Not so fast, one Kiwi operator told us recently. A fenced property that allows animals to escape is not considered free-range. In fact, it is actually against the law to allow fenced animals to escape.
For a straight answer on this matter, we turned to our resident New Zealand correspondent, Greg Morton, who had this to say: Free-range in New Zealand indeed means no fences. A free-range animal must be born and must live in the wild. In New Zealand, most genuine free-range hunting involves tahr, chamois, goat, wild sheep and wallaby. All and I mean ALL - of those monster SCI deer trophies are from behind a wire, although some good free-range fallow buck and sika stag are occasionally free-range shot. Good free-range red stag are shot from time to time, but they are bronze or silver medal quality at best. NO gold medal animals are shot free range.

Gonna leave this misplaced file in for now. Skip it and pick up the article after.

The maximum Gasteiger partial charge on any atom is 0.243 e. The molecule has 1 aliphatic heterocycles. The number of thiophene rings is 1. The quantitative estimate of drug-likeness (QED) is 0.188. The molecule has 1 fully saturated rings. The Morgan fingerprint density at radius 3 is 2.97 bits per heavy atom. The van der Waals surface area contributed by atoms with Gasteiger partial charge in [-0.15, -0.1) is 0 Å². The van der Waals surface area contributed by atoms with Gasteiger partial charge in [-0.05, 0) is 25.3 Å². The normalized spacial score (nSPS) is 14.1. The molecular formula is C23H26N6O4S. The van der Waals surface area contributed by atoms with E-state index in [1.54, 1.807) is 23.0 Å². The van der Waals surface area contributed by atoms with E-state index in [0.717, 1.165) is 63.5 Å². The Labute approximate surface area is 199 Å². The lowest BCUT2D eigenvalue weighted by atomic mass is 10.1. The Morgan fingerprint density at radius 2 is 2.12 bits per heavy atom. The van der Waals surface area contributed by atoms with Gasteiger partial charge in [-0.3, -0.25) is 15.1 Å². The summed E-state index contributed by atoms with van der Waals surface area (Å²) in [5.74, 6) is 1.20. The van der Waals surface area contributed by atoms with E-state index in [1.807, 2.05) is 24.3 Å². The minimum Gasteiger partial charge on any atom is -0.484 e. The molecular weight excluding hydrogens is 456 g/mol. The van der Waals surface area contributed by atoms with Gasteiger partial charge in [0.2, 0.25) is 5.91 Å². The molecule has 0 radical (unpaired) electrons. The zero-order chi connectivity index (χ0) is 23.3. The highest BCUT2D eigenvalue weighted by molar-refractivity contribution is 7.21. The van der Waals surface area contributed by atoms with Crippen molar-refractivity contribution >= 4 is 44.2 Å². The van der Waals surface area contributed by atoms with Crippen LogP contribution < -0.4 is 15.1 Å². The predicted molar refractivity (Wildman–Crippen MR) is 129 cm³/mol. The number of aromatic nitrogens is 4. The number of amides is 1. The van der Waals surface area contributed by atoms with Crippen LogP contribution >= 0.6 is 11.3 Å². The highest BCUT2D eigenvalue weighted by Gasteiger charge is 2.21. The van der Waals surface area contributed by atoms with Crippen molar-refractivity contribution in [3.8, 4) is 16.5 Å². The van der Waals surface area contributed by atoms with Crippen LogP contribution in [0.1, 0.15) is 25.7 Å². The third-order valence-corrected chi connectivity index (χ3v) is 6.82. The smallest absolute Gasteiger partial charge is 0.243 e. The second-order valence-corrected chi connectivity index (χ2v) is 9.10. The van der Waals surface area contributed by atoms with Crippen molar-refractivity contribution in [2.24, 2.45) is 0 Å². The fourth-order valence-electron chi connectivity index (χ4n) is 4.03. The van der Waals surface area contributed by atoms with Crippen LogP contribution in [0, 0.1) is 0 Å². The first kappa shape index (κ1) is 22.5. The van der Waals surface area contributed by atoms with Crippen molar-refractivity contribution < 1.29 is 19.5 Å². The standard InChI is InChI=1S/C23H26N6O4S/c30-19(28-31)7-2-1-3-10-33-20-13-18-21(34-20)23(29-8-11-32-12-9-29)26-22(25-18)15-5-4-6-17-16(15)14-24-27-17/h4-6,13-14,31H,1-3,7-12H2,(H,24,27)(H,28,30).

The free-range devotee should not be fooled into believing that those monster trophies you see on many web sites are free-range animals. An outfitter would never allow such valuable animals to come and go at will. They have been bred for the park and are harvested soon after release. If there are fences on a monster-deer property that animals can jump over, don't be fooled into thinking those are the only perimeter fences. They aren't!